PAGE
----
Between songs, it was almost comical the way he wandered among the assorted instruments on stage while contemplating which song to play next. Young’s voice and guitar playing sounded fresh and he looked very relaxed on stage. His trademark harmonica accompanied his guitar on many of the songs in his acoustic set. He also played the piano and banjo on a few select songs.

The rest of the band joined Young on stage for the second half of the concert and they rocked through songs such as “Cinnamon Girl” and “Like a Hurricane”. He played quite a few songs from his new album which just happened to be released on the day of the concert. One new song, “Spirit Road”, had a nice groove and went on for over 15 minutes.

I attended the concert with my Dad, who had just had some surgery less than a week ago. He was definitely sore and still recovering but didn’t want to miss the concert. I’m really glad that he was able to make it because it turned out to be a great show. We both particularly like Young’s acoustic work so the opening set was a real treat.

Here are the set lists:

Acoustic set: “From Hank to Hendrix”, “Ambulance Blues”, “Sad Movies”, “A Man Needs a Maid”, “Homegrown”, “Harvest”, “After the Gold Rush”, “Mellow My Mind”, “Love Art Blues”, “Love Is a Rose”, “Heart of Gold”.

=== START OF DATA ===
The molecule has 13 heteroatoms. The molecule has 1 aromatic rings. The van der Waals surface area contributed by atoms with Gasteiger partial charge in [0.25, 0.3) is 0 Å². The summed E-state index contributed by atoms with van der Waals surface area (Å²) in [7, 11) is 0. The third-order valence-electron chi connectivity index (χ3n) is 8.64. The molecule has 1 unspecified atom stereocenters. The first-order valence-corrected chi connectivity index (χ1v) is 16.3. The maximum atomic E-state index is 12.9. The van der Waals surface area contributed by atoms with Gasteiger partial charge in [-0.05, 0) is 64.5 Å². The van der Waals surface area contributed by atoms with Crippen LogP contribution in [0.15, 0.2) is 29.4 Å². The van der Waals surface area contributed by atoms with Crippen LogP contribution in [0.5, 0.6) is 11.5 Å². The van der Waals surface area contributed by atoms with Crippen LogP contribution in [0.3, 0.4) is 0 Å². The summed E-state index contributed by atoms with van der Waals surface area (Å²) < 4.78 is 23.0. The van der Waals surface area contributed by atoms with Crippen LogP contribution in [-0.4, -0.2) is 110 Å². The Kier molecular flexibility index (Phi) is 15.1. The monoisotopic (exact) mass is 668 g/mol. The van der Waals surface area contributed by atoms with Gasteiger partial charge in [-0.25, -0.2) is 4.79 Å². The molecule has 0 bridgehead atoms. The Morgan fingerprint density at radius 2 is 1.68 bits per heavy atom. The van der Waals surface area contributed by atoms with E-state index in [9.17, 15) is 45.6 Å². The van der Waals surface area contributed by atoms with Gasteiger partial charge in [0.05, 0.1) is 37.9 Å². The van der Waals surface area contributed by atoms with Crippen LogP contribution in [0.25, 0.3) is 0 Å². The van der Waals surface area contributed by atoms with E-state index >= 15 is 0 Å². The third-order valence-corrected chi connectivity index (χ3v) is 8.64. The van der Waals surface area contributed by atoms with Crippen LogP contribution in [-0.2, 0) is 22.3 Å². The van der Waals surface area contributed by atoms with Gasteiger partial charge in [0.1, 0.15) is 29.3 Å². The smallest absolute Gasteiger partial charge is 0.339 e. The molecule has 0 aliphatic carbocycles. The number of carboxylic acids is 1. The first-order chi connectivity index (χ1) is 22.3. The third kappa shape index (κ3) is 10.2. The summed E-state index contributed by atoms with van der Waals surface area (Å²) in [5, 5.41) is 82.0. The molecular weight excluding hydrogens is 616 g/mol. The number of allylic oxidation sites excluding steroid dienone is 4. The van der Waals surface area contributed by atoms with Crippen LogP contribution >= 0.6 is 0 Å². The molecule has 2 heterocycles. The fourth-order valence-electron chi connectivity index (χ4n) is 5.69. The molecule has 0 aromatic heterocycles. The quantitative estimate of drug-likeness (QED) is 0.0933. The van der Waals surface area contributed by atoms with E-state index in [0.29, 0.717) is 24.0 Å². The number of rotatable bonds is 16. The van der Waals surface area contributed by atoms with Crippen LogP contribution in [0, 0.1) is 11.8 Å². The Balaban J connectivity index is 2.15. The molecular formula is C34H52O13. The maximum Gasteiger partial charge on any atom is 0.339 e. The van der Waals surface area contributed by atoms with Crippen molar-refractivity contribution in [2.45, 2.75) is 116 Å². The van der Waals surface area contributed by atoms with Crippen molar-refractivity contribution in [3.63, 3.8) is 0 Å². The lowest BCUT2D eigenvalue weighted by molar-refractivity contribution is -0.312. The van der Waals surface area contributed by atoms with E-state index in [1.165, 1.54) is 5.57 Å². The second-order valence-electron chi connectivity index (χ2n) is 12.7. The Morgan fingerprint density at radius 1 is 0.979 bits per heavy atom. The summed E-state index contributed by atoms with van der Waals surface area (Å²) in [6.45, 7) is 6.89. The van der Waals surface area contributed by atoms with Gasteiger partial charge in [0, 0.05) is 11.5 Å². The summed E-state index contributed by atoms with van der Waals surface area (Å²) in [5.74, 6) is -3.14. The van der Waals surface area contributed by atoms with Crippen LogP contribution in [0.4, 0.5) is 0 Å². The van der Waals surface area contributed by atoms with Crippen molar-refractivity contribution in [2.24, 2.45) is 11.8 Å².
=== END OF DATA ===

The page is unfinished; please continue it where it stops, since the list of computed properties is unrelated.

Electric set: “The Loner”, “Everybody Knows This is Nowhere”, “Dirty Old Man”, “Spirit Road”, “Bad Fog of Loneliness”, “Winterlong”, “Oh Lonesome Me”, “The Believer”, “No Hidden Path”, “Cinnamon Girl”, “Like a Hurricane”.

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Oct 14 2007

Save The Last Human Family!

Published by under Classic Arcade Games,Games

Today I performed some badly needed maintanence on my Robotron cabaret (mini) arcade game. The game had been exhibiting a number of problems for the last year including start up failures, garbage on the display, and random resets. The problems made the game almost unplayable so it was time to give it some well deserved attention.

robo1.jpgThis game is probably the most rare and valuable classic arcade game in my collection.  A “cabaret” or “mini” arcade game is a smaller version of a normal upright arcade game.

Cabarets typically have a much shorter production run than their full sized counterparts. In the case of the Robotron mini, the estimated number produced ranges from 50 to 500.

The short production run of the Robotron mini along with the game’s popularity has made it a real collector item. It’s very rare, but once in awhile you see one go up for sale for ebay.